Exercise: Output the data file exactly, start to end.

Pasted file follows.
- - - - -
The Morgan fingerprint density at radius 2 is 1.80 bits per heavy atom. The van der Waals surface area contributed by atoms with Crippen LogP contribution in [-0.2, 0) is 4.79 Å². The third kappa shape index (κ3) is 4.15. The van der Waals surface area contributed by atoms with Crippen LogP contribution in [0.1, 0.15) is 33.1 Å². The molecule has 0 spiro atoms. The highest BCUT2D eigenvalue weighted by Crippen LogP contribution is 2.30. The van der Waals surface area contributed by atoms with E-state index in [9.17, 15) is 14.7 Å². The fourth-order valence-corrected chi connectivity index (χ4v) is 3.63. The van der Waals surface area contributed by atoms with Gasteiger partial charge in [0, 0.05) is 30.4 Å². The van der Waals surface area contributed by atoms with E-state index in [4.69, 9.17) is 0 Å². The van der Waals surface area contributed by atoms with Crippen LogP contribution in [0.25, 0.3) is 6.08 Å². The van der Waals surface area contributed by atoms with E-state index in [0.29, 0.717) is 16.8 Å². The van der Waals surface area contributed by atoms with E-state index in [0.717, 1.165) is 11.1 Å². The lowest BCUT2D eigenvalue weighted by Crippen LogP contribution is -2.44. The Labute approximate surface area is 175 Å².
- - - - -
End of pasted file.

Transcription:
The Morgan fingerprint density at radius 2 is 1.80 bits per heavy atom. The van der Waals surface area contributed by atoms with Crippen LogP contribution in [-0.2, 0) is 4.79 Å². The third kappa shape index (κ3) is 4.15. The van der Waals surface area contributed by atoms with Crippen LogP contribution in [0.1, 0.15) is 33.1 Å². The molecule has 0 spiro atoms. The highest BCUT2D eigenvalue weighted by Crippen LogP contribution is 2.30. The van der Waals surface area contributed by atoms with E-state index in [9.17, 15) is 14.7 Å². The fourth-order valence-corrected chi connectivity index (χ4v) is 3.63. The van der Waals surface area contributed by atoms with Gasteiger partial charge in [0, 0.05) is 30.4 Å². The van der Waals surface area contributed by atoms with E-state index in [4.69, 9.17) is 0 Å². The van der Waals surface area contributed by atoms with Crippen LogP contribution in [0.25, 0.3) is 6.08 Å². The van der Waals surface area contributed by atoms with E-state index in [0.29, 0.717) is 16.8 Å². The van der Waals surface area contributed by atoms with E-state index in [0.717, 1.165) is 11.1 Å². The lowest BCUT2D eigenvalue weighted by Crippen LogP contribution is -2.44. The Labute approximate surface area is 175 Å².